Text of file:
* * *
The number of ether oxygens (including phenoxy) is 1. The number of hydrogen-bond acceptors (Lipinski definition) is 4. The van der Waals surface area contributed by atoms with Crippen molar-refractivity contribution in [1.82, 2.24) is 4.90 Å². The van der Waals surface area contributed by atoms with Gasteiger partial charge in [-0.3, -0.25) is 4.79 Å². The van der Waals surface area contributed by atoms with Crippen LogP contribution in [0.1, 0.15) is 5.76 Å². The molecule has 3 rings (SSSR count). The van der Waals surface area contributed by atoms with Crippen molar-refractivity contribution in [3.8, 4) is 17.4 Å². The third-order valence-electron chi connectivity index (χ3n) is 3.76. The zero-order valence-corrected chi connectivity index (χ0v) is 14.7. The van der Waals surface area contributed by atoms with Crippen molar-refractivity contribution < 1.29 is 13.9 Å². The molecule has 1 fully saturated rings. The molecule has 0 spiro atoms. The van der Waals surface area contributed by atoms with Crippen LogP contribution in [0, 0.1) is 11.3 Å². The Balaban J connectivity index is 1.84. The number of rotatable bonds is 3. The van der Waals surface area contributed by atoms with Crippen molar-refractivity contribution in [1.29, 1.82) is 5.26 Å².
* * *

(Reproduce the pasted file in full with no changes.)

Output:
The number of ether oxygens (including phenoxy) is 1. The number of hydrogen-bond acceptors (Lipinski definition) is 4. The van der Waals surface area contributed by atoms with Crippen molar-refractivity contribution in [1.82, 2.24) is 4.90 Å². The van der Waals surface area contributed by atoms with Gasteiger partial charge in [-0.3, -0.25) is 4.79 Å². The van der Waals surface area contributed by atoms with Crippen LogP contribution in [0.1, 0.15) is 5.76 Å². The molecule has 3 rings (SSSR count). The van der Waals surface area contributed by atoms with Crippen molar-refractivity contribution in [3.8, 4) is 17.4 Å². The third-order valence-electron chi connectivity index (χ3n) is 3.76. The zero-order valence-corrected chi connectivity index (χ0v) is 14.7. The van der Waals surface area contributed by atoms with Crippen molar-refractivity contribution < 1.29 is 13.9 Å². The molecule has 1 fully saturated rings. The molecule has 0 spiro atoms. The van der Waals surface area contributed by atoms with Crippen LogP contribution in [0, 0.1) is 11.3 Å². The Balaban J connectivity index is 1.84. The number of rotatable bonds is 3. The van der Waals surface area contributed by atoms with Crippen molar-refractivity contribution in [1.29, 1.82) is 5.26 Å².